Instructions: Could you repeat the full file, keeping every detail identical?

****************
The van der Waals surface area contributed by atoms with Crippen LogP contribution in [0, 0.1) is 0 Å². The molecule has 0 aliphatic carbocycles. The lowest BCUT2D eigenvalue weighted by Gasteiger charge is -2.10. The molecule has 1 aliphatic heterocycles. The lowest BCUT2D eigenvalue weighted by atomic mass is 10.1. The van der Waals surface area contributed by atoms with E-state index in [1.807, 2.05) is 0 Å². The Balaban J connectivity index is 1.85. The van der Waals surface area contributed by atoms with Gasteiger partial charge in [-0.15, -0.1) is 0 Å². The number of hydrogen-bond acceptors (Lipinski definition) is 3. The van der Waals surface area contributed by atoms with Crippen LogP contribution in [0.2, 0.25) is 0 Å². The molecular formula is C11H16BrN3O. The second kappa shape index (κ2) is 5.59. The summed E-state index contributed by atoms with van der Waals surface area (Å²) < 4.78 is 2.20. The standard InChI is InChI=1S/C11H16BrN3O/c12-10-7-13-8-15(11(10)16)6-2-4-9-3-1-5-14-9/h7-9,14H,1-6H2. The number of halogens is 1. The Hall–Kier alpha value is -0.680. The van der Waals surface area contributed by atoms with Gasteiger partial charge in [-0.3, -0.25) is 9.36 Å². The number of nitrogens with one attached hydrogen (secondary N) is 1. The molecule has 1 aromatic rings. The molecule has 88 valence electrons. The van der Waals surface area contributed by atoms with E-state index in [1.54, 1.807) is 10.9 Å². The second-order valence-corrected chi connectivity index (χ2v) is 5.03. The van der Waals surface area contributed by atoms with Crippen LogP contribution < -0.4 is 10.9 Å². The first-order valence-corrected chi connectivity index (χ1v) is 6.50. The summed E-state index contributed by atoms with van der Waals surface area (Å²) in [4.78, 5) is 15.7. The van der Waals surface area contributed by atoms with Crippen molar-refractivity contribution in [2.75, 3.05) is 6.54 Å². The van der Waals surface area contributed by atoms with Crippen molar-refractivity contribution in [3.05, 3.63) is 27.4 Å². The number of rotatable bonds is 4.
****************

The van der Waals surface area contributed by atoms with Crippen LogP contribution in [0, 0.1) is 0 Å². The molecule has 0 aliphatic carbocycles. The lowest BCUT2D eigenvalue weighted by Gasteiger charge is -2.10. The molecule has 1 aliphatic heterocycles. The lowest BCUT2D eigenvalue weighted by atomic mass is 10.1. The van der Waals surface area contributed by atoms with E-state index in [1.807, 2.05) is 0 Å². The Balaban J connectivity index is 1.85. The van der Waals surface area contributed by atoms with Gasteiger partial charge in [-0.15, -0.1) is 0 Å². The number of hydrogen-bond acceptors (Lipinski definition) is 3. The van der Waals surface area contributed by atoms with Crippen LogP contribution in [0.2, 0.25) is 0 Å². The molecular formula is C11H16BrN3O. The second kappa shape index (κ2) is 5.59. The summed E-state index contributed by atoms with van der Waals surface area (Å²) < 4.78 is 2.20. The standard InChI is InChI=1S/C11H16BrN3O/c12-10-7-13-8-15(11(10)16)6-2-4-9-3-1-5-14-9/h7-9,14H,1-6H2. The number of halogens is 1. The Hall–Kier alpha value is -0.680. The van der Waals surface area contributed by atoms with Gasteiger partial charge in [-0.3, -0.25) is 9.36 Å². The number of nitrogens with one attached hydrogen (secondary N) is 1. The molecule has 1 aromatic rings. The molecule has 88 valence electrons. The van der Waals surface area contributed by atoms with E-state index in [1.54, 1.807) is 10.9 Å². The second-order valence-corrected chi connectivity index (χ2v) is 5.03. The van der Waals surface area contributed by atoms with Crippen LogP contribution < -0.4 is 10.9 Å². The first-order valence-corrected chi connectivity index (χ1v) is 6.50. The summed E-state index contributed by atoms with van der Waals surface area (Å²) in [4.78, 5) is 15.7. The van der Waals surface area contributed by atoms with Crippen molar-refractivity contribution in [2.75, 3.05) is 6.54 Å². The van der Waals surface area contributed by atoms with Crippen molar-refractivity contribution in [3.05, 3.63) is 27.4 Å². The number of rotatable bonds is 4.